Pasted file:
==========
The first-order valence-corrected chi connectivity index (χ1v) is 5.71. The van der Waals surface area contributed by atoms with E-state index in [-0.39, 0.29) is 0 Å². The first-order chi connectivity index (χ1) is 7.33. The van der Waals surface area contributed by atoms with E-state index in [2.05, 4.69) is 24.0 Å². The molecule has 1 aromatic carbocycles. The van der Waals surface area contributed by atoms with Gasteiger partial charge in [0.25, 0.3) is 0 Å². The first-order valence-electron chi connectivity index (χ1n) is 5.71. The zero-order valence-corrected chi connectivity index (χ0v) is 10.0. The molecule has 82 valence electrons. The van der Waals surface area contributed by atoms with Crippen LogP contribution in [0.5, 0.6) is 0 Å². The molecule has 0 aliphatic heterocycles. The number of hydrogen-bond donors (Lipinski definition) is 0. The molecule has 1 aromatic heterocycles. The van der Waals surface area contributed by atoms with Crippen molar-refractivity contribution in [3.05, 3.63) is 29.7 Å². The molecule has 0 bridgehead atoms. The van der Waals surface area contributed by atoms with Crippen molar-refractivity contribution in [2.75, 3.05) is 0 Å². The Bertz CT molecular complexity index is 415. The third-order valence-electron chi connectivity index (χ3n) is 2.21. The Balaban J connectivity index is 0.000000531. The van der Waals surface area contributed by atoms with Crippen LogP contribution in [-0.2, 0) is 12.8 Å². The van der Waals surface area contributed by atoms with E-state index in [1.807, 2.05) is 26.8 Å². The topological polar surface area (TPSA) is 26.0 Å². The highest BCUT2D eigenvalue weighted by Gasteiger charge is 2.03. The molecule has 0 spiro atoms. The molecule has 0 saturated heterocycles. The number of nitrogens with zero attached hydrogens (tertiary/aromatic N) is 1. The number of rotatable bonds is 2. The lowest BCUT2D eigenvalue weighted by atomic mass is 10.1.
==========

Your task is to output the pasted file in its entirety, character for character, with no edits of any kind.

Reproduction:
The first-order valence-corrected chi connectivity index (χ1v) is 5.71. The van der Waals surface area contributed by atoms with E-state index in [-0.39, 0.29) is 0 Å². The first-order chi connectivity index (χ1) is 7.33. The van der Waals surface area contributed by atoms with E-state index in [2.05, 4.69) is 24.0 Å². The molecule has 1 aromatic carbocycles. The van der Waals surface area contributed by atoms with Gasteiger partial charge in [0.25, 0.3) is 0 Å². The first-order valence-electron chi connectivity index (χ1n) is 5.71. The zero-order valence-corrected chi connectivity index (χ0v) is 10.0. The molecule has 82 valence electrons. The van der Waals surface area contributed by atoms with Crippen LogP contribution in [0.5, 0.6) is 0 Å². The molecule has 0 aliphatic heterocycles. The number of hydrogen-bond donors (Lipinski definition) is 0. The molecule has 1 aromatic heterocycles. The van der Waals surface area contributed by atoms with Crippen molar-refractivity contribution in [3.05, 3.63) is 29.7 Å². The molecule has 0 bridgehead atoms. The van der Waals surface area contributed by atoms with Crippen molar-refractivity contribution in [2.75, 3.05) is 0 Å². The Bertz CT molecular complexity index is 415. The third-order valence-electron chi connectivity index (χ3n) is 2.21. The Balaban J connectivity index is 0.000000531. The van der Waals surface area contributed by atoms with Crippen LogP contribution in [-0.2, 0) is 12.8 Å². The van der Waals surface area contributed by atoms with E-state index in [1.807, 2.05) is 26.8 Å². The topological polar surface area (TPSA) is 26.0 Å². The highest BCUT2D eigenvalue weighted by Gasteiger charge is 2.03. The molecule has 0 spiro atoms. The molecule has 0 saturated heterocycles. The number of nitrogens with zero attached hydrogens (tertiary/aromatic N) is 1. The number of rotatable bonds is 2. The lowest BCUT2D eigenvalue weighted by atomic mass is 10.1.